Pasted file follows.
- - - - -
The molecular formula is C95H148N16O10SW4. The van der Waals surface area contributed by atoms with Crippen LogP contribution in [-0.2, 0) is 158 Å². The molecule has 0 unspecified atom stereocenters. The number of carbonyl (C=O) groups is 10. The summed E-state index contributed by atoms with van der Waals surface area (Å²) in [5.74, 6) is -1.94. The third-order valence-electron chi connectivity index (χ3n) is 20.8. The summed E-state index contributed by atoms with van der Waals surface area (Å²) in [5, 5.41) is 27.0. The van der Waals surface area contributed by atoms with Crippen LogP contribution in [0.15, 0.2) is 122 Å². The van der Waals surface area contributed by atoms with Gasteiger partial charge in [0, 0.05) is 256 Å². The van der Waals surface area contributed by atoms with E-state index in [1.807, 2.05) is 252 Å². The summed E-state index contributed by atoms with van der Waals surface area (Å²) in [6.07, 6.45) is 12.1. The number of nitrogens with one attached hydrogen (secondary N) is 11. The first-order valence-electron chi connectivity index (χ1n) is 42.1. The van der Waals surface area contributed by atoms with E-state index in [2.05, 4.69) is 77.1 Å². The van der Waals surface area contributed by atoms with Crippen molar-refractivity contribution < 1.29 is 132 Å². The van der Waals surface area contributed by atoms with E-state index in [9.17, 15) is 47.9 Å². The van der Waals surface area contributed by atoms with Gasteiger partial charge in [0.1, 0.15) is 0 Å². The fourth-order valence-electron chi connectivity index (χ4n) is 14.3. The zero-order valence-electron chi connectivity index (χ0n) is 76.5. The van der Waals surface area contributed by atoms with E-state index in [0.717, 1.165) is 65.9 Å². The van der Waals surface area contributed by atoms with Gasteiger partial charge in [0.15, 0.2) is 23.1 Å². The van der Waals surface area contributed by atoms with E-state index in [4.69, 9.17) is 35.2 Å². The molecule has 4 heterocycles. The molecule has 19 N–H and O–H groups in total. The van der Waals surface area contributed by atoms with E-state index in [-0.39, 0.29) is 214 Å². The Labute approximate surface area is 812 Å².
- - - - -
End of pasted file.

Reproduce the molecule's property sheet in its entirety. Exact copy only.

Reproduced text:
The molecular formula is C95H148N16O10SW4. The van der Waals surface area contributed by atoms with Crippen LogP contribution in [-0.2, 0) is 158 Å². The molecule has 0 unspecified atom stereocenters. The number of carbonyl (C=O) groups is 10. The summed E-state index contributed by atoms with van der Waals surface area (Å²) in [5.74, 6) is -1.94. The third-order valence-electron chi connectivity index (χ3n) is 20.8. The summed E-state index contributed by atoms with van der Waals surface area (Å²) in [5, 5.41) is 27.0. The van der Waals surface area contributed by atoms with Crippen LogP contribution in [0.15, 0.2) is 122 Å². The van der Waals surface area contributed by atoms with Gasteiger partial charge in [0, 0.05) is 256 Å². The van der Waals surface area contributed by atoms with E-state index in [1.807, 2.05) is 252 Å². The summed E-state index contributed by atoms with van der Waals surface area (Å²) in [6.07, 6.45) is 12.1. The number of nitrogens with one attached hydrogen (secondary N) is 11. The first-order valence-electron chi connectivity index (χ1n) is 42.1. The van der Waals surface area contributed by atoms with E-state index in [2.05, 4.69) is 77.1 Å². The van der Waals surface area contributed by atoms with Crippen molar-refractivity contribution < 1.29 is 132 Å². The van der Waals surface area contributed by atoms with E-state index in [9.17, 15) is 47.9 Å². The van der Waals surface area contributed by atoms with Gasteiger partial charge in [0.1, 0.15) is 0 Å². The fourth-order valence-electron chi connectivity index (χ4n) is 14.3. The zero-order valence-electron chi connectivity index (χ0n) is 76.5. The van der Waals surface area contributed by atoms with E-state index in [0.717, 1.165) is 65.9 Å². The van der Waals surface area contributed by atoms with Gasteiger partial charge in [0.15, 0.2) is 23.1 Å². The van der Waals surface area contributed by atoms with E-state index in [4.69, 9.17) is 35.2 Å². The molecule has 4 heterocycles. The molecule has 19 N–H and O–H groups in total. The van der Waals surface area contributed by atoms with E-state index in [-0.39, 0.29) is 214 Å². The Labute approximate surface area is 812 Å².